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    Students Fight Back Against Forced Factory Labor

    Compulsory ‘internships’ had university students working 13-hour shifts at an electronics plant.
    Jan 25, 2018#education#labor

    Hundreds of seniors at a university in eastern China have accused their school of exploiting them as cheap factory labor under the guise of internships.

    Though Liaocheng University in Shandong has since terminated the internship program, the incident has again thrust student exploitation into the spotlight, less than two months after Apple discovered illegal student labor at an iPhone X factory in China.

    “It is 9:52 p.m. Beijing time, and we just got off work,” one senior said in a video published by Sixth Tone’s sister publication, The Paper, on Wednesday. “Our teacher forcefully sold us to this place as winter labor.”

    In a second video posted Thursday, a student says: “They call it a ‘winter internship,’ but really it’s a partnership between the company and the university. While the factory is short of staff [leading up to] Chinese New Year, we help them maintain production.”

    From Jan. 14, about 300 seniors from Liaocheng University were sent to two electronics companies in Jiangsu province, more than 800 kilometers away, for their winter internships. But soon the students found that the work was not what their teachers had described.

    Though they were promised easy jobs and standard shifts of no more than 10 hours, they were required to work an average of 13 hours every day on the factory production line, for lower pay than the facility’s staff. “We were like corpses after we finished,” said a student in the first video.

    Several students fell ill with colds and fevers, and photos of their bandaged fingers and blistered hands circulated online. One student reported suicidal thoughts, according to China National Radio. But when they complained to their teachers, they were told to persist.

    Though the students felt the work was not relevant to their majors in communications engineering or environmental health and safety engineering, they were told they had to complete the internships to graduate. The university’s complex rules made it almost impossible for students to organize alternative internships themselves, a student told The Paper.

    On Tuesday, Liaocheng University published a notice stating that it had acknowledged the students’ complaints and terminated the internship. The university will arrange other internships for these students and prevent similar issues from recurring, the notice said. But some students were not satisfied, and demanded an apology.

    In an interview with The Paper, the director of the school’s education administration office, Zhao Changlin, denied that the institution was treating students like commodities. He said that an internal investigation had shown no evidence that staff were profiting from student internships through commissions.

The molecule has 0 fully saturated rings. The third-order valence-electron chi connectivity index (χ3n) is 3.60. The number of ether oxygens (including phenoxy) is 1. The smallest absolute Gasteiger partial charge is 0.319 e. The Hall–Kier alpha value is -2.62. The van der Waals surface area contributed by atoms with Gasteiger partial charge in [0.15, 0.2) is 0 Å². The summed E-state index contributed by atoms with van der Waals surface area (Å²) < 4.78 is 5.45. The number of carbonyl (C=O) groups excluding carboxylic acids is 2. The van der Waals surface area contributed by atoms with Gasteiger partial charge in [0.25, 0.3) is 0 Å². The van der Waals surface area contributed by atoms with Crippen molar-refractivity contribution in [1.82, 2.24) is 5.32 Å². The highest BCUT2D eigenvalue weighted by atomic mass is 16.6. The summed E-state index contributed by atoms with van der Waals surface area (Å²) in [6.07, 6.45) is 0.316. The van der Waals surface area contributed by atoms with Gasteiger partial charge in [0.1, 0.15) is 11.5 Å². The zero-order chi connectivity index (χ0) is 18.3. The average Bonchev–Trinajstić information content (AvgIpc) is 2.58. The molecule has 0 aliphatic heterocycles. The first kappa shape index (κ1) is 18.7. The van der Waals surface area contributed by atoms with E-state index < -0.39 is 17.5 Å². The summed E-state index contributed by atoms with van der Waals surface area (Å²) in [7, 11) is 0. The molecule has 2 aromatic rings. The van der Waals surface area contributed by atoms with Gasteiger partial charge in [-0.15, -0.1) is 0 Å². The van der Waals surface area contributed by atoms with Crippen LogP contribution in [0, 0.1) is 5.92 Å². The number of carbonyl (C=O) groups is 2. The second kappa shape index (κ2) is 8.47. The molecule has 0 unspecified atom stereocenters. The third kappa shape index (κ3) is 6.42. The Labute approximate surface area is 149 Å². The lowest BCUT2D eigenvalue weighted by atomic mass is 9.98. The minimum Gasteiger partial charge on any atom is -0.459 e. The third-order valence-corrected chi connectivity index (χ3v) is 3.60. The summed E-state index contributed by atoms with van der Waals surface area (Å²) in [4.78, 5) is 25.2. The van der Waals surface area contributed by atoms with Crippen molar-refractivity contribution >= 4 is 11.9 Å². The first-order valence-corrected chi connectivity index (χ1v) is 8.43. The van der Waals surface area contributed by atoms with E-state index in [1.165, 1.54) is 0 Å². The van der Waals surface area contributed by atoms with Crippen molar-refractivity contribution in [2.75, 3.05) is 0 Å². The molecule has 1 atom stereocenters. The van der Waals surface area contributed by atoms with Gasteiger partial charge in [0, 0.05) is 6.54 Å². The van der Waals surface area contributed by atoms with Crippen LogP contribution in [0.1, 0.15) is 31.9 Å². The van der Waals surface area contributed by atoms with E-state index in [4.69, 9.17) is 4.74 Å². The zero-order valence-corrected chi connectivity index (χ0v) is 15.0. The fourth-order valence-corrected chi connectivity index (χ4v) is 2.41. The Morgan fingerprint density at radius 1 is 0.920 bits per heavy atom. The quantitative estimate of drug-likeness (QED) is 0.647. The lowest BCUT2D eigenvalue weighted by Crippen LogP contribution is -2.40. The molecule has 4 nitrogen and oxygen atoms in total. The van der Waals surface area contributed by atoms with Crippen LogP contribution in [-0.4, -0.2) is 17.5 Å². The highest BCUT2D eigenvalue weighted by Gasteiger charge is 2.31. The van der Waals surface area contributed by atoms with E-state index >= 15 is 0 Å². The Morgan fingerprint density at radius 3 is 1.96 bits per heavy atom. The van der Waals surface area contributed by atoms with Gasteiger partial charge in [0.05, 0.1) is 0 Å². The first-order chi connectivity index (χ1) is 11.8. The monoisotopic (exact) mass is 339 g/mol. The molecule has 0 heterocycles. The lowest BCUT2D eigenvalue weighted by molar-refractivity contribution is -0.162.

In the meantime, the topic “no internship, no graduation certificate” began trending on microblog platform Weibo, attracting more than 27 million views by Thursday. Many users shared similar experiences in their comments.

    Several cases of intern exploitation have been reported in the past. In July last year, Shenyang Urban Construction University apologized for forcing its students to intern at electronics giant Foxconn for three months. And in September 2016, vocational schools in several provinces were reported for forcing students to work at assigned factories.

    In response to cases of student labor exploitation, the Ministry of Education issued a regulation in April 2017, stating that vocational colleges and companies that accept intern placements have to protect students’ rights. In addition, internships could not be arranged through a labor agency or other intermediary that charges a commission.

    However, a commentary published by Party-backed newspaper People’s Daily on Thursday said that the problem has remained pervasive despite repeated prohibitions, and spread from vocational schools to universities.

    “If universities and schools transform from institutes that educate and cultivate people to agencies in pursuit of revenue through student internships, [then] student interns will become the biggest victims in this conspiracy for profit,” it said.

    Editor: Qian Jinghua.

    (Header image: Young workers leave a factory at the end of their shift at Gionee Industrial Park in Dongguan, Guangdong province, Dec. 24, 2015. Liu Xingzhe/Sixth Tone)